Bed Bug Myths1. Hostels Will Have Bed Bugs
- Hostels have no more bed bug incidents than do other lodgings. Greg Baumann, vice president of technical services at National Pest Management says, "There are no data to support that hostels have a higher incidence of bed bugs (than hotels)." (Nonetheless, some folks, like your mother, will always fear hostels are bed bug hotbeds.)
In 2005, bed bugs became a hot travel topic when they started turning up in some pretty posh digs. They had virtually disappeared from the US lodging scene until a 1972 DDT insecticide ban; the spray once used on cockroaches and other pests turned out to have been an effective way to kill bed bugs, too. A favorite cockroach catching method became traps rather than DDT, and a subsequent resurgence of bed bugs meant guests were being bitten in fine hotels, where (according to some accounts) the staff routinely denied the critters' presence. In Europe, the bugs never really left, according to Orkin spokesperson Martha Craft -- one reason that hostels, which are most common in Europe, know all about the little blood eaters.
Canada's Pest Control writes of bed bug hotel infestations: "The stigma attached to these parasites is influencing some hotels and other accommodations to ignore infestations or treat them without professional help. Lack of professional treatment comes with great risks, notably the possibility of litigation." Reading between the lines, we can deduce that there's no way in Hades some hotels will agree that those red bumps on your body are bed bug evidence -- and a US desk clerk may not even know what bed bug bites really look like, anyway.
Hostels, on the other hand, have long acknowledged the bugs' presence in the lodging world, especially outside the United States, and many take steps accordingly. Some actively tell you what to look for (read more on spotting bed bugs), and some hostels don't allow sleeping bags or sleep sacks in hostel dorms partly because yours can carry bed bugs (they like traveling as much as you do). Bed bugs also hitchhike on backpacks -- be careful if you bring your bag into your hostel dorm. (See some tips on avoiding bedbugs in hostels.)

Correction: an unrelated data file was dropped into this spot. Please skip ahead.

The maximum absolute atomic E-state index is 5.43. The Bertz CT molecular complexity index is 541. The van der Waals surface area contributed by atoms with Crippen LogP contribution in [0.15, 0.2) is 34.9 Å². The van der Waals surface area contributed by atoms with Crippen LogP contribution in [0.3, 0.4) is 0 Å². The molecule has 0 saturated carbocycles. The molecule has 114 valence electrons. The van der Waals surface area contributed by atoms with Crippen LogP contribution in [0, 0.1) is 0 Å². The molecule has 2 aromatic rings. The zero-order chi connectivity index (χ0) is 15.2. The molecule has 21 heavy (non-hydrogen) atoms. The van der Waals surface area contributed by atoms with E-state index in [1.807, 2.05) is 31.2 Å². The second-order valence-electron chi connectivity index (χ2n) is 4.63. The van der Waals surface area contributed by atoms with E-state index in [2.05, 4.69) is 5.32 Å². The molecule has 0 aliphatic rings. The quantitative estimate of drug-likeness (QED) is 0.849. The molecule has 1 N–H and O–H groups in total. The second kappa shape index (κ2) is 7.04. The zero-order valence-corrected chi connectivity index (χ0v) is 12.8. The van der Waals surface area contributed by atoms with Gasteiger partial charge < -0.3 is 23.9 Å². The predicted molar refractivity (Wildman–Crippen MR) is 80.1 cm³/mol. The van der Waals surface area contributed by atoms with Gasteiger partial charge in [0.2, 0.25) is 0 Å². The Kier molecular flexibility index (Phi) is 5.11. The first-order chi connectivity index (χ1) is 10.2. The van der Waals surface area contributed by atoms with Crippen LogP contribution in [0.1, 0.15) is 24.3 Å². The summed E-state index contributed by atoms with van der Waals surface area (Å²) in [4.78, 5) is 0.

And, of course, many folks assume the bugs come with the territory of filthy hostels (another myth -- that all hostels are filthy by nature). Bed bugs don't care about clean, though.
Where some truth may lie in the hostels-always-have-bedbugs myth is that the sheer density of people possible in one hostel dorm room can create a higher possibility of the bugs' appearance than in a hotel room used by a couple of travelers at a time, according to Baumann. If twelve backpackers are sleeping in one room, twelve chances are created for bugs to hop off one backpacker's stuff and into yours, or into the hostel dorm furniture. (Bed bugs do like to sleep around, and they can be found in chairs as easily as in beds.) Again, though, there is no evidence to support the idea that hostels are more prone to infestation than other lodgings; in fact, given the higher likelihood of infestation and bed bug transference in a hostel because of sheer traveler numbers, it's remarkable that that likelihood does not translate into an actual higher infestation incidence in hostels than hotels.